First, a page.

(b) Two or more persons related by blood, adoption, legal guardianship, marriage or domestic partnership; occupying a dwelling unit and maintaining a common household with not more than two boarders, roomers or lodgers; or
(c) Not more than three unrelated persons occupying a dwelling unit and maintaining a common household; or…."

Here is an example of a recent Environmental Control Board case. The New York City Department of Buildings (“DOB”) issued violation notices to landlord for converting a two-family house to six SRO units [pursuant to Title 28 of the HMC which has to do with construction]. Landlord claimed that she hadn't changed the building since buying it in 2014. She claimed that she lived on the first floor and landlord's relatives lived on the second floor. But landlord submitted photographs showing that there were locks on room doors. DOB submitted a number of photographs documenting its claim. The Administrative Law Judge  ruled against landlord and fined her $47,400, which included daily penalties. Landlord appealed and lost. Zhao: ECB App. No. 1700674 (8/3/17) [LVT Number: #27928].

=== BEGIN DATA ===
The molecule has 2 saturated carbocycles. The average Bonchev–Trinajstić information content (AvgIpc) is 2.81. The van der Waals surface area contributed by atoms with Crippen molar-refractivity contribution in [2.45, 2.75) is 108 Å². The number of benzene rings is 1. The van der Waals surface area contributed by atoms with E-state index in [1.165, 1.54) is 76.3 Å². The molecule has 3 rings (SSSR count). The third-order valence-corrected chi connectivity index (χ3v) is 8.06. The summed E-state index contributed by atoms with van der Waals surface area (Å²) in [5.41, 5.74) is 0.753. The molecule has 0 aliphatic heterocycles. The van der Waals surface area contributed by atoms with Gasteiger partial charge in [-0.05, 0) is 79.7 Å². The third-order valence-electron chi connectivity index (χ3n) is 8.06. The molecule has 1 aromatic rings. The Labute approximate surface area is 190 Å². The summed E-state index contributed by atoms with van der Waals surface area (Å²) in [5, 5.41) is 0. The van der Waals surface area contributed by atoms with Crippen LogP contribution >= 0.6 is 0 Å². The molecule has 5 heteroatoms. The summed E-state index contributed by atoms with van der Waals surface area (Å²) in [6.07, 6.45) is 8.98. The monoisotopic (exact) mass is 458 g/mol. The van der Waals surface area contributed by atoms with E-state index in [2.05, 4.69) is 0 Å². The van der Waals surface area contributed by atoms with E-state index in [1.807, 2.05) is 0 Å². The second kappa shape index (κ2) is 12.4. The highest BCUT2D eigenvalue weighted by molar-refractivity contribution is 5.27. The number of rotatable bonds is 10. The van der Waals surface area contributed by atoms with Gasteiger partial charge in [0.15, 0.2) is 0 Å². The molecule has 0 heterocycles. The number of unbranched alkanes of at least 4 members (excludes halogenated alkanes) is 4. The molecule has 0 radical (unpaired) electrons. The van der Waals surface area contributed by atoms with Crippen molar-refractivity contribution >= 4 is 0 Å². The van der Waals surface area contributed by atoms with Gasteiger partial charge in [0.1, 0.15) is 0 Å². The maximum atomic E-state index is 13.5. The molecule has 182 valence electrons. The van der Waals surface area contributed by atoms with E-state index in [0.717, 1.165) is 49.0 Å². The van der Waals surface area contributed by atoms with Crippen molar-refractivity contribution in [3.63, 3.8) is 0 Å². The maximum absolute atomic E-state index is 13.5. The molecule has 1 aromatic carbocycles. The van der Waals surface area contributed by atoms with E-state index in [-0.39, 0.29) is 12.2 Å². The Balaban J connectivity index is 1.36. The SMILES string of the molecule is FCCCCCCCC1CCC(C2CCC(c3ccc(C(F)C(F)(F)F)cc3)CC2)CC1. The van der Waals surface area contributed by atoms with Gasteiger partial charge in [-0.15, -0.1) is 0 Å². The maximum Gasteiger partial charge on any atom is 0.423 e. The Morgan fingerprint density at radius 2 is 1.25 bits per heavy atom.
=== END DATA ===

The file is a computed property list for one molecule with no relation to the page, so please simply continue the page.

C. Co-Living is NOT Short Term Leasing (Like Airbnb)

When a landlord puts her regular apartment building into use as a defacto hotel, on short-term leasing platforms, like Airbnb or VRBO, then the structure is much like the structure in the SRO diagram above, with all the same legal problems. If the terms for such renting are under 30 consecutive days, however, then there are additional legal problems.

The statutory prohibition against short-term occupancy is found in the New York State Multiple Dwelling Law (“MDL”), which applies to buildings with three or more units.  

MDL § 4(8)(a), the relevant statute, states:  

"A “class A” multiple dwelling is a multiple dwelling [3 units] that is occupied for permanent residence purposes…A class A multiple dwelling shall only be used for permanent residence purposes. For the purposes of this definition, “permanent residence purposes” shall consist of occupancy of a dwelling unit by the same natural person or family for thirty consecutive days or more and a person or family so occupying a dwelling unit shall be referred to herein as the permanent occupants of such dwelling unit. The following uses of a dwelling unit by the permanent occupants thereof shall not be deemed to be inconsistent with the occupancy of such dwelling unit for permanent residence purposes: